In the Palmer house, we like to do things from scratch. Sometimes we even go so far as to make the contraption that makes the food (thank you, Alton Brown). But I would say our current favorite food-past time is eating a dish at a restaurant and saying, “I bet we could make a better version of this at home” and then going home and trying it out. One of our favorite restaurants here in town is Crafthouse Gastropub. They always have good brews on tap and they have a creative menu and generally execute things pretty well. Matt was really excited to try their buffalo chicken sandwich and had been anticipating it for a long time, but it fell kinda short when we finally had it. Maybe it was because we had this idea in our heads of what it would be and it wasn’t that way – sometimes you can really cheat a restaurant by doing this. The slaw was really wet and ran down his arm and pooled onto the plate. The chicken wasn’t “buffalo” enough and was also too big, so it was really hard to eat. It was a good enough sandwich for what it was, but we said then and there that we’d try this one at home.
So we did. And it was tremendous. We used the recipe for the fried chicken sandwich from Serious Eats and I think they really have a perfect process. Using chicken thighs instead of the breast makes for a smaller patty and a more flavorful one, and it’s easier to eat. We used our very favorite buffalo sauce and Matt thickened it with a bit of roux and it worked perfectly. We didn’t want the drippy situation and making the sauce thicker like buffalo gravy – if you will – was the right move. Matt found a slaw recipe online from a girl who really knows her stuff, Carla Hall from Top Chef, that had celery and blue cheese. What is more perfect with buffalo chicken than blue cheese and celery? Then, we totally cheated and bought a nice jar of ranch dressing and mixed in some chunky blue cheese crumbles for the sauce. And to finish everything off, Matt made outrageous potato rolls for the buns. It was, by every definition, the perfect chicken sandwich. Right size, right proportions, right flavor – right on.
I’ll post our thickened buffalo sauce recipe below, as well as Matt’s potato rolls. There’s a lot of components to this sandwich, but you can improvise on pretty much all of it if you want. I’d highly recommend keeping the fried chicken thigh the same, though. I can’t imagine how to improve it.
The Perfect Buffalo Sauce
- 1 1/2 tablespoons white vinegar
- 1/4 teaspoon cayenne pepper
- 1/8 teaspoon garlic powder
- 1/4 teaspoon Worcestershire sauce
- 1 teaspoon Tabasco sauce
- 1/4 teaspoon salt
- 6 tablespoons Frank’s hot sauce
- 6 tablespoons unsalted butter
Mix all the ingredients together in a medium saucepan over low to medium heat until well combined and heated through. To thicken, like we did for our sandwiches, take two tablespoons of unsalted softened butter in a small dish and add about two tablespoons of flour to form into a paste (an uncooked roux). Throw this little ball of buttery flour into your buffalo sauce and whisk until fully incorporated and thickened. We dunked each crispy chicken patty into the buffalo sauce before assembling our sandwiches.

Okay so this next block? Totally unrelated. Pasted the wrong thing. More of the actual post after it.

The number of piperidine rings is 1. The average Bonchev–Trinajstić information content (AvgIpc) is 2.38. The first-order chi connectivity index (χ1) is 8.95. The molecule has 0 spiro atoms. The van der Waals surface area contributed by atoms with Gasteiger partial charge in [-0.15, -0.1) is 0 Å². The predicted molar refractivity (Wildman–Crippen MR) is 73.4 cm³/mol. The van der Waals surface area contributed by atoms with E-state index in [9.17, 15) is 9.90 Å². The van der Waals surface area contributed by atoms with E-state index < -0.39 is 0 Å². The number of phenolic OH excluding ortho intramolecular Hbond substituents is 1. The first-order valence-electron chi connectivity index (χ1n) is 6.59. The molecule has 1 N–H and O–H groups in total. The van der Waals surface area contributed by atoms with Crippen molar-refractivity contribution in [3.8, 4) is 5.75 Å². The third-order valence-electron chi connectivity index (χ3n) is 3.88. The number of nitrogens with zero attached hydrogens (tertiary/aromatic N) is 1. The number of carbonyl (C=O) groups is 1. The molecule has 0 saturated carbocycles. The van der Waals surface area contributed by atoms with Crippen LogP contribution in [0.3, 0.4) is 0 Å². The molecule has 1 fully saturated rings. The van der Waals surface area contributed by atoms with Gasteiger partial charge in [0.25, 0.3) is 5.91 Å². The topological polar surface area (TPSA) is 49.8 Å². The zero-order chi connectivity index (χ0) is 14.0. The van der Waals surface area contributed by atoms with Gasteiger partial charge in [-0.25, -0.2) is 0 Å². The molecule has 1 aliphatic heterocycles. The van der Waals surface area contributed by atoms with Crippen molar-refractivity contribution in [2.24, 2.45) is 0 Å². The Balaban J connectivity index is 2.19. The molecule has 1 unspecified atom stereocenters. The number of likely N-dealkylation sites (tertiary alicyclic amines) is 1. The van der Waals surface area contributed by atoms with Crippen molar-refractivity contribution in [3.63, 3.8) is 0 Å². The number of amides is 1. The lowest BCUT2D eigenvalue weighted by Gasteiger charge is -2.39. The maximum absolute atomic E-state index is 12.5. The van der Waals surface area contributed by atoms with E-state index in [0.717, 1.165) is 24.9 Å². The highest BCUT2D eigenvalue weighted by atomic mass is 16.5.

makes 8 sandwich-sized buns
- 1 russet potato (big enough to make 1/2 cup mashed potato), peeled and chopped
- 1/3 cup unsalted butter, softened
- 1 tbsp. honey or agave nectar
- 1/2 tsp. salt
- 1 egg
- 1/2 cup milk, warmed
- 1 1/8 tsp. instant yeast
- 1/4 cup reserved potato water
- 2 1/2 – 3 cups bread flour
- 2 tbs salted butter, melted, for brushing the buns
Boil potato until tender. Drain cooking water, reserving 1/4 cup for use in the rolls. Finely mash the potato and measure out 1/2 cup. Let cool to nearly room temperature.
In the bowl of a stand mixer fitted with the paddle attachment, mix together the mashed potato, butter, honey, salt and egg. Mix together on medium speed for about 2 minutes. Combine the yeast with the warm milk and reserved potato water, and pour into the mixer bowl. Mix on low speed until incorporated. Gradually add the flour, about 1/2 cup at a time, until a soft dough forms. Switch to the dough hook attachment on knead on low speed for 5 minutes, adding more flour if necessary to achieve a soft dough that is slightly tacky but not sticky. Transfer the dough to a lightly oiled bowl, turning once to coat. Cover with plastic wrap and let rise in a warm place until doubled in bulk, about 60-90 minutes.
Line a baking sheet with parchment paper. Turn the down out onto a lightly floured surface and punch it down. Separate into 8 equal pieces and shape into buns. Place the buns on the prepared baking sheet, about 1 1/2 inches apart. Brush each bun with melted butter. Cover with a clean kitchen towel and let the dough rise again until the rolls have grown into each other, about 30-45 minutes. Meanwhile, preheat the oven to 400 degrees F.
Bake in the preheated oven for about 15 minutes, until golden. We started checking the buns for doneness around 12 minutes. Serve warm.
*recipe adapted from Annies-Eats where we made bigger rolls, left out the sugar and brushed with butter instead of dusting with flour to make extra soft buns.